DH: Representational art has a place, but it's not for me. I'm more interested in drawings as psychology and expression, a subjective way somebody might see the world. I like little flaws in art because they reflect the flaws in life. I like children's drawings, not just the freedom and imagination in them but the painstaking struggle in the lines. There's conflict and tension there. There's so much richness and personality going on before you even get to what the story is.
CG models and perfect life drawings leave me cold. All that a realistic, representational drawing of a bicycle tells me is, "bicycle." There's so much more mood and psychology to bring to the film if your artwork communicates more than just nouns. It's why photorealism in animation is usually so boring and pointless. It's all nouns. Ninety percent of CG animation is all nouns. I can't feel anything going on behind the image.
The point of this medium is you can do literally anything, you can show us amazing things we've never seen before. I want to see animators change the language of cinema! Seriously, we have the means. Push animation deep into the wild new places where the surrealists took their reaction to photography. Rock the damn boat. If you're going to strip animation of all its subjective power and just show me what things look like in real life you might as well be shooting live action.
TJ: Would you work in a CGI environment if you could introduce a level of unpredictability into the results? Because I think it comes over pretty clearly in your commentaries on the DVD that you love so much to work with the animation camera mainly because you don't know exactly what the results will be.
DH: The beauty of this old camera is how basic it is and, in turn, how spontaneously I can work with it. So much of my process is intuitive and improvisational so having the ability and immediacy to construct things with your hands right underneath this lens is real important. Ninety-nine percent of the animators I know never shoot their own artwork, which I think is a real disadvantage. After shooting Rejected, Life and Everything Will Be OK, and creating the experimental effects in those, the camera's now grown into a part of my creative process that's nearly as important as the animation.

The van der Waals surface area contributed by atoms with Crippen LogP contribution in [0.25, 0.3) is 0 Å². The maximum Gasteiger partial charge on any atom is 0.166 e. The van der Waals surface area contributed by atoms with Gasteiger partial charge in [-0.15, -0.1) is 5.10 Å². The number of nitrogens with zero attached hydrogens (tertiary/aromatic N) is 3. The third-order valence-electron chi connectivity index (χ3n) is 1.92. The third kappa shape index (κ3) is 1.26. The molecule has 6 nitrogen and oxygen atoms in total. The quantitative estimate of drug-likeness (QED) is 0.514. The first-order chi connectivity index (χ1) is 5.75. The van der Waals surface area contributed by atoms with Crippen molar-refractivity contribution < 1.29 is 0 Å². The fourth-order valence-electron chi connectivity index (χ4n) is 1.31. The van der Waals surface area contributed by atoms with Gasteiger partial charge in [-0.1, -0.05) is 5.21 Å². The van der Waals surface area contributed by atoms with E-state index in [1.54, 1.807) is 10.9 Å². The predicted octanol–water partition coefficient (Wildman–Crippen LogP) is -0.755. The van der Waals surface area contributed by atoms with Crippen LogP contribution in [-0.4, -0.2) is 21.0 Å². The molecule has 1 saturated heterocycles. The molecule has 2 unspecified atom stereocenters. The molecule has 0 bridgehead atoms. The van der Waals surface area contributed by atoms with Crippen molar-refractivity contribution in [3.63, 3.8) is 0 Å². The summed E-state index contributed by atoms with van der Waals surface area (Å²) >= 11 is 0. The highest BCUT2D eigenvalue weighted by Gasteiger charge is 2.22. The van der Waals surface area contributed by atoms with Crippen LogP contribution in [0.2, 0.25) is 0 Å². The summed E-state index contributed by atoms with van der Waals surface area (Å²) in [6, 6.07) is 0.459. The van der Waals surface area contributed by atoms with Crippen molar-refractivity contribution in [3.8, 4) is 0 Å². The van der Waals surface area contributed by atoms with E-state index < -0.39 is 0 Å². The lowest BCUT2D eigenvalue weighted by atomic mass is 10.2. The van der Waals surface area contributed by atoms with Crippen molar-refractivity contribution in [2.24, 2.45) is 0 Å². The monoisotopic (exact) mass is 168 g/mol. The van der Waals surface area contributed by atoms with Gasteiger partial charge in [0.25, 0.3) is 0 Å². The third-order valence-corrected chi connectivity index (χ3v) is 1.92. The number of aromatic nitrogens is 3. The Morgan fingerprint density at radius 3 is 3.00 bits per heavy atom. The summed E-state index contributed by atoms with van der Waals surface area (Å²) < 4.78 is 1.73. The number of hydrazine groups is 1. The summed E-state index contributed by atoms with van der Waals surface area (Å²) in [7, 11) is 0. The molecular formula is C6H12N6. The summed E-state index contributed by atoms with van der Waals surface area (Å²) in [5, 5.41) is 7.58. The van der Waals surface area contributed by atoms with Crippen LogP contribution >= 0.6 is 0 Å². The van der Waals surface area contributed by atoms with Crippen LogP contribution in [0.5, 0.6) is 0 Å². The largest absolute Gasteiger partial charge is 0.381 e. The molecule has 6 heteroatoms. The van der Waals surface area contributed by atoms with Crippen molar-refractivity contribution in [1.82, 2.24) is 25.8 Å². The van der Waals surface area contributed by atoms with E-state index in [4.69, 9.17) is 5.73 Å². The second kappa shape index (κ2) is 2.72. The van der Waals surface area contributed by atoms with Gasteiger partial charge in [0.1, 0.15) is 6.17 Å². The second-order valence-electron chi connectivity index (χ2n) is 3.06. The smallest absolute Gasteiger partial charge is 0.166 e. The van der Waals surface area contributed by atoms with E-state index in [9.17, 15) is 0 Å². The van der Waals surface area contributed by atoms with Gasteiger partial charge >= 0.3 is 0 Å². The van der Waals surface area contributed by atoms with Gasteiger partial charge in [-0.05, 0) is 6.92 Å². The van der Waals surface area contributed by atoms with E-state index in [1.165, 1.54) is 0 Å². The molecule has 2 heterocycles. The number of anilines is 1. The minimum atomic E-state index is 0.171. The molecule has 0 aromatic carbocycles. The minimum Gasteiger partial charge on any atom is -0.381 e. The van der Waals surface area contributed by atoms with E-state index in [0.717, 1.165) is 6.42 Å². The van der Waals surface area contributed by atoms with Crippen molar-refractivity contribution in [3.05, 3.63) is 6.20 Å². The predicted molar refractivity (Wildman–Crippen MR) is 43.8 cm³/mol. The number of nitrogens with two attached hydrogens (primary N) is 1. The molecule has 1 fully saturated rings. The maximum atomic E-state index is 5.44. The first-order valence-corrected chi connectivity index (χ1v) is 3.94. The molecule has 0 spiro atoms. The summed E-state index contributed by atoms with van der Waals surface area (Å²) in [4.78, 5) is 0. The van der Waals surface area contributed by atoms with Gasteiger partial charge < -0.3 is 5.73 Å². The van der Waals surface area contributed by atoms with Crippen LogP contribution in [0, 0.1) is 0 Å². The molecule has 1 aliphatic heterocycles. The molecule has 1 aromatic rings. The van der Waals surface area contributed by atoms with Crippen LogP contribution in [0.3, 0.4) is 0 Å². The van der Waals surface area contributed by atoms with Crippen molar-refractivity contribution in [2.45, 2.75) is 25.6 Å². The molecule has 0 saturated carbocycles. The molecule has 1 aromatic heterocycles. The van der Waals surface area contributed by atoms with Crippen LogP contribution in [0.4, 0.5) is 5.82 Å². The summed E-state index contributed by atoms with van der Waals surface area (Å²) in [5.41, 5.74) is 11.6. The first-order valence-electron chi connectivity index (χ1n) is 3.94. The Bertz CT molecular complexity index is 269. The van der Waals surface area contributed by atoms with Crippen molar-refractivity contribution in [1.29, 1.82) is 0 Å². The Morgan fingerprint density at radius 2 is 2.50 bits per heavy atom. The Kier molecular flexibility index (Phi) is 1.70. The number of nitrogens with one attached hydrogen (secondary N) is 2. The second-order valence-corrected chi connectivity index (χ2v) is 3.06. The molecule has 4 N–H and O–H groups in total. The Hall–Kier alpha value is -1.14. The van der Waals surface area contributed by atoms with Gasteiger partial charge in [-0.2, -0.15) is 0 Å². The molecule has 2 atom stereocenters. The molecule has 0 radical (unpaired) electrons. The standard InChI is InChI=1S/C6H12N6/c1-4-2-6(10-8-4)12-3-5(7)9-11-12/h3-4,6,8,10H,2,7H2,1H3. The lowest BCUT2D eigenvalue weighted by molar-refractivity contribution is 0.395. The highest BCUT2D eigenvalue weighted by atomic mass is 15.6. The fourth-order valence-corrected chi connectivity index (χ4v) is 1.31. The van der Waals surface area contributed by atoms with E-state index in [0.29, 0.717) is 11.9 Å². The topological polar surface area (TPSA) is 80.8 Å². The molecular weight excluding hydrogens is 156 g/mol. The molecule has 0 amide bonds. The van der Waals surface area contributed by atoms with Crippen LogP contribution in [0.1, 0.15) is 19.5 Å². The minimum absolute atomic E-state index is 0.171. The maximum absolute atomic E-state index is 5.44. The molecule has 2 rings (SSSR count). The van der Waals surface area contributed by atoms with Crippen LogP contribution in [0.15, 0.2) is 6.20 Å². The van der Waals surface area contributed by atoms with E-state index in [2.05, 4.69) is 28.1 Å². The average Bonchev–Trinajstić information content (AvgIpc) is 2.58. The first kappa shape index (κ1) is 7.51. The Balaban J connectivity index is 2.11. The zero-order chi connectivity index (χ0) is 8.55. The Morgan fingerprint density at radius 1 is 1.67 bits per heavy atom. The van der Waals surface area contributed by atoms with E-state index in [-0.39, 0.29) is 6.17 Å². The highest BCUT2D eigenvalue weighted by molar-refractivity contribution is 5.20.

I wouldn't totally rule out a CG thing -- you have to always come back to whatever best serves the job. Almost all the new animated transitions on the DVD were shot digitally and I had a fine time doing them. There's a couple of purely CG menus on there too and I built and animated the main menu all in Photoshop. Every now and then I get tempted to shoot a dumb clay animation thing for the Animation Show and that would probably be digital as well. Sure, none of those are very personal projects yet, but I do have my feelers out there. I'm not a total Luddite.
TJ: Can you see yourself writing and directing a TV series someday? Obviously all your works are collaborations, but television is a much bigger clubhouse.
DH: OK is the first part of a three-chapter thing that I'll put on TV when all are finished, I guess like a mini-miniseries, and then probably all back-to-back at one point. You can tell a longer episodic story through TV, which is impossible to do with separate episodes in a semi-annual Animation Show. So maybe these are my first baby steps into that world, I don't know. I've turned down a lot of TV offers before but this is the first time I've gotten excited about characters enough to keep on writing. I guess we'll see by chapter three if there's anything left in the tank or if I kill everyone off or something.
TJ: Everything Will Be OK is inching its way across the screen-o-sphere as it makes its way from one festival to another prior to appearing in Animation Show III: The Search For Spock. Talk a little about the content -- are you mining characters and moods you explored in Temporary Anesthetics?
DH: Yeah, a few of the old Anesthetics strips were the earliest surface stabs at this character. His story was at one point going to be this art book and then it turned into OK and now it's these three shorts. So he's been kicking around and mutating since 1999. The second film/chapter is already written and I'm maybe a minute or so into animating it. So far, collectively these are looking like the best things I've written.
OK is funny, though quite dark, a little sad, a little claustrophobic. It's an overwhelming movie, there's a lot going on to take in. And now it's acted nicely as the gateway to let me do this next one, where things are pushed much farther out... a hell of a lot darker, much wilder and much, much funnier. Well knock on wood; I could screw it all up before I shoot anything. But I'm pretty jazzed on it all so far. It's been the most fun I've had working on something since Rejected.
Taylor Jessen is a writer living in Burbank. His brain recently crashed, forcing him to revert to his 1981 backup brain. Tomorrow we learn long division.